He told us about what was happening in Humera and that’s when we learned about the crisis and everything. He told us that they bombed them over there. When it got worse and their house was hit, they came to Axum. He said, you guys seem to be living in peace while we are being killed and tortured. There is war. What war? we asked. No, there is war, there is fighting in the country. We were shocked, we were glad they came in peace and we stayed quiet. We never thought it would come to us, we were just assuming that it’s in Humera only.

After that, they stayed with us. They came empty-handed, I had to give some of my clothes to his wife and his mother-in-law and went shopping for the baby. He had nothing except the t-shirt they had put him in.

Two weeks after their arrival from Humera, a lot more people started flocking to Axum. They were seeking refuge at the church, because they thought it would be a safe place. It is historical, it’s a religious place, so that’s where a lot of people were coming to. People from Adwa, Selekleka, Shire and Humera started to arrive in large numbers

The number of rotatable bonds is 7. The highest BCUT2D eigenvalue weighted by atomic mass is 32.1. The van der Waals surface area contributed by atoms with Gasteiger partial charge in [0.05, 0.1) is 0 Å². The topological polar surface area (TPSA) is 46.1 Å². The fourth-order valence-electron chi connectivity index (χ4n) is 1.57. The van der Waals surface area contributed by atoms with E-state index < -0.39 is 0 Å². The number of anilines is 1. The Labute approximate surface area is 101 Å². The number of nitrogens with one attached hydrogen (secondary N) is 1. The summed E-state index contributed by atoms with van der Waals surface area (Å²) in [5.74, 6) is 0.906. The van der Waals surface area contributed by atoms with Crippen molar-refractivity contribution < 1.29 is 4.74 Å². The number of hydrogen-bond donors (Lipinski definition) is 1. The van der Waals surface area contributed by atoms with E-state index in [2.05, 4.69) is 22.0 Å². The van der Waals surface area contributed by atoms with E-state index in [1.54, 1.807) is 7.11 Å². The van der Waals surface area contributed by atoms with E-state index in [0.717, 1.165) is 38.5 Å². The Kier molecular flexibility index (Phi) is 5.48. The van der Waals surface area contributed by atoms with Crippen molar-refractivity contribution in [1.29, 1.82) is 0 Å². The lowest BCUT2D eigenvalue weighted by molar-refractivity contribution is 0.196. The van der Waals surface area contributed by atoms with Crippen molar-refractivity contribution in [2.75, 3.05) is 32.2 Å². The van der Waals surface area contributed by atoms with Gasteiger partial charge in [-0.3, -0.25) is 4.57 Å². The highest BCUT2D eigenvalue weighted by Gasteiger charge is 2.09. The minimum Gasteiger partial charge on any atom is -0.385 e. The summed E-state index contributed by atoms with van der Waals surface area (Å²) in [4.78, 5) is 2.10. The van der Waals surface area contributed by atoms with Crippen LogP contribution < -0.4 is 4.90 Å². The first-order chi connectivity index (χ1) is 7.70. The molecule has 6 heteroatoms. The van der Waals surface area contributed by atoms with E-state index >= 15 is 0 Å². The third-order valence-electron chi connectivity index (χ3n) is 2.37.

Some of them had family in Axum. Those who have family here went to them; the rest were just in the church, in the street. The people of Axum had to feed everybody; those people were traumatized, they had nothing. Everyone was empty-handed. They had nothing.

One of my brother’s sons went to Sudan. I don’t know if he’s alive or not.

The War Comes to Axum

Can say more about when the armed forces came into Axum?

We went to church, St. Michael Church. That’s when it starts. That was my nightmare. On November 20, I went to church. Everything was normal; I was praying. That’s when I started hearing the bombing and the gunfire.

We never thought it would come to us. But it happened.  It came. It started by the airport. The church is close to the Axum airport. They bombed Brana Hotel very badly. When I first arrived in Axum, that’s where I was quarantined. They put me in Brana Hotel. That hotel has been, my God, destroyed.

People said go home. You need to go home. The people at church, everybody was running to go home. Then I started to go home. There were three ladies behind me; one of them had a baby with her. Everybody was just running. Me and, the three of us, three women….

People were dying. You see them dead. The bombs were coming on top of our heads. We don’t know where from. There was shooting. Especially if you were a young man and you were walking fast or trying to get away, that’s it, you’re dead. No joke. You just had to stand where you were. If you don’t do that, that’s it.